Millions of dollars and dozens of works diverted in Ace Gallery bankruptcy case, accountant finds

In a report to the court, Sam Leslie details why he ended Douglas Chrimas’s involvement in the gallery

The outlook for Douglas Chrismas, the founder of one of Los Angeles’s oldest and largest galleries, seems to be growing bleaker by the day. Sam Leslie, the forensic accountant who now runs the day-to-day operations of the gallery, has officially terminated Chrismas’s role with Ace Gallery and has filed a lengthy status report to the court, documenting millions of dollars diverted to mysterious accounts and dozens of works of art that have been moved to private storage.

In an unusual twist to Ace’s long-running Chapter 11 bankruptcy case, Leslie took over the gallery as a court-appointed financial manager last month to implement a reorganisation plan. While he had previously discussed keeping Chrismas on as some sort of curatorial consultant, he wrote in the May report that he ended Chrismas’s involvement in the gallery after a review of Ace’s financial records.

“As detailed below, my review of the books and records of ACE have lead [sic] me to conclude that during the Chapter 11, significant sums of money were diverted by Chrismas to affiliates of Douglas Chrismas, ie, ACE Gallery New York Corporation and ACE Museum. I have as of May 10, 2016, terminated his role with ACE operations.”

Later, he specifies the amounts. Over the period from February 2013 to February 2016, Leslie says that a total of $16,910,139 directed to Ace New York. Of that sum, he says $4,568,382 was diverted to an entity known as the Ace Museum.

Both companies are a mystery, since Chrismas closed the New York branch of his gallery over a decade ago, and his “museum” on La Brea Avenue in Los Angeles has a spotty exhibition history.

What’s more, Leslie says that Chrismas instructed assistants to move 60 works of art from Ace Gallery to a private storage facility the day before Leslie took over management.

“I asked Chrismas to prove his ownership to me of these 60 pieces,” Leslie wrote in the report. “He told me had had acquired them years before, and when pressed, gave me dates in the early 1970s and 1980s, and he confirmed all works he allegedly owns predated the year 2000 in any event. None of these pieces, including one of significant value, were listed in the bankruptcy petition he personally filed in 2004.”

Attorney J. Scott Bovitz, who represented the painter Gary Lang in the Ace bankruptcy, says concealing assets in a bankruptcy case could result in criminal charges. “If the artwork was in fact his personal property, Mr Chrismas didn’t disclose it in his 2004 bankruptcy, and that’s a problem,” Bovitz says. “If it wasn’t his own property and he stole it from the bankruptcy estate this year, that’s also a problem. Either way, he has painted himself into a corner.”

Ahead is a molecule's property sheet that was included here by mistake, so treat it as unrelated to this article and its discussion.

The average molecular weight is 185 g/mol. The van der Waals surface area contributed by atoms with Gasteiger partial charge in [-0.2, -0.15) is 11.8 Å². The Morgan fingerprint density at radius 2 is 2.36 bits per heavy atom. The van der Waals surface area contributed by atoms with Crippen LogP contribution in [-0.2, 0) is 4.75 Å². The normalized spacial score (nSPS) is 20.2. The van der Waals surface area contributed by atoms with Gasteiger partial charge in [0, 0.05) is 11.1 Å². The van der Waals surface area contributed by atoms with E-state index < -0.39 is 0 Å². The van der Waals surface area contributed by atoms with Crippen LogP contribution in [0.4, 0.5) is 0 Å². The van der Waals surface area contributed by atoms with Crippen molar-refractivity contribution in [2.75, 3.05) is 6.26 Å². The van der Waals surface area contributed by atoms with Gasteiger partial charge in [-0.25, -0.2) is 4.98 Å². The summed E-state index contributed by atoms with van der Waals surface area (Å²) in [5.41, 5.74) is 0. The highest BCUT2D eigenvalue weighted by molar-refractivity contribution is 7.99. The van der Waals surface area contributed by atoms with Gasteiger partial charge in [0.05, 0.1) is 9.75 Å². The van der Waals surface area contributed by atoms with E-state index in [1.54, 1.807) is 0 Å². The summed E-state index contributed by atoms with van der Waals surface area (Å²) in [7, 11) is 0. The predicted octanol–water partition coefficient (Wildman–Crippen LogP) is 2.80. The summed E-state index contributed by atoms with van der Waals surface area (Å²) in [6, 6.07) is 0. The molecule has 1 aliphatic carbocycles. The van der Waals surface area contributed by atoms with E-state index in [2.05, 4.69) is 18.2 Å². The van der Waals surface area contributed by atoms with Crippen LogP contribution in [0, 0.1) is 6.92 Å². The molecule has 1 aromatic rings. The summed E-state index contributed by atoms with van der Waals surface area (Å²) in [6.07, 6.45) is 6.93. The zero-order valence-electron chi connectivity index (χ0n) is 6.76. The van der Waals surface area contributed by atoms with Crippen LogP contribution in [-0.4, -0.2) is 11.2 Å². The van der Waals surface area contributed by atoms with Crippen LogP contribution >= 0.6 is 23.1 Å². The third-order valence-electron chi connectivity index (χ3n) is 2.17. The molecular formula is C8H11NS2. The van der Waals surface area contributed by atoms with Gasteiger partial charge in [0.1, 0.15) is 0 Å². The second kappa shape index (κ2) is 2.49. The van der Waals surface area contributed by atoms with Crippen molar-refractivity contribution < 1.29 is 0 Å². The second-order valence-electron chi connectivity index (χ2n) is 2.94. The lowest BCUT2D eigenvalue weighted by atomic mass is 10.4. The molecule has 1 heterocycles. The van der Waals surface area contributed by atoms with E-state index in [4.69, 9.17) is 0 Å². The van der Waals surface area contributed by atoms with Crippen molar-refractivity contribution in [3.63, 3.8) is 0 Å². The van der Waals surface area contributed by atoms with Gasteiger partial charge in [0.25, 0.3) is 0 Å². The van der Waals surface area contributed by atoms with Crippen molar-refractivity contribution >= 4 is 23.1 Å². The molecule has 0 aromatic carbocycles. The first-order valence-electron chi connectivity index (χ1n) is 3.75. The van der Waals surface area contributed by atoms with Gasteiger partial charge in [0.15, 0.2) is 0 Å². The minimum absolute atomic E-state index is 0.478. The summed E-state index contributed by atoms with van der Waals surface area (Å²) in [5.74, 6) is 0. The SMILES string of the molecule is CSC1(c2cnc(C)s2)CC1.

Bovitz explained that transferring money out of a bankrupt estate could also qualify as a crime, depending on intent. “For example, making dumb payments to a landlord for a space you don’t need is probably not a crime, it’s dumbness.” But, he adds, “transferring money for your personal benefit could be a crime”.

It is not clear whether a criminal investigation is under way. Chrismas’s bankruptcy lawyer, David Shemano, did not have a comment at the time of publication.

Leslie’s lawyer, Carolyn Dye, confirmed that the US Trustee’s office, which oversees bankruptcy cases for the US Department of Justice, “received the report by the electronic filing copy and is aware of it”. But when asked about the matter, a spokeswoman for the Trustee’s office said: “It is our policy not to confirm or deny the existence of a criminal referral or investigation.”

In the meantime, Leslie continues to run the gallery with regular hours and existing staff, trying to make sales to satisfy creditors. The gallery is even opening a new group show on 11 June at its main location on Wilshire Boulevard. The exhibition includes work by John Armleder, Mary Corse, Ian Hamilton Finlay, Sylvie Fleury, Ben Jones, Jannis Kounellis, Gary Lang, Robert Longo, Dennis Oppenheim and Julian Schnabel.

UPDATE: After publication, David Shemano, Chrismas's bankruptcy lawyer, contacted us and made the following statement: "Douglas is unaware of any criminal investigation or any basis for a criminal investigation," noting without further explanation: "Douglas does not agree that there was any improper diversion of funds."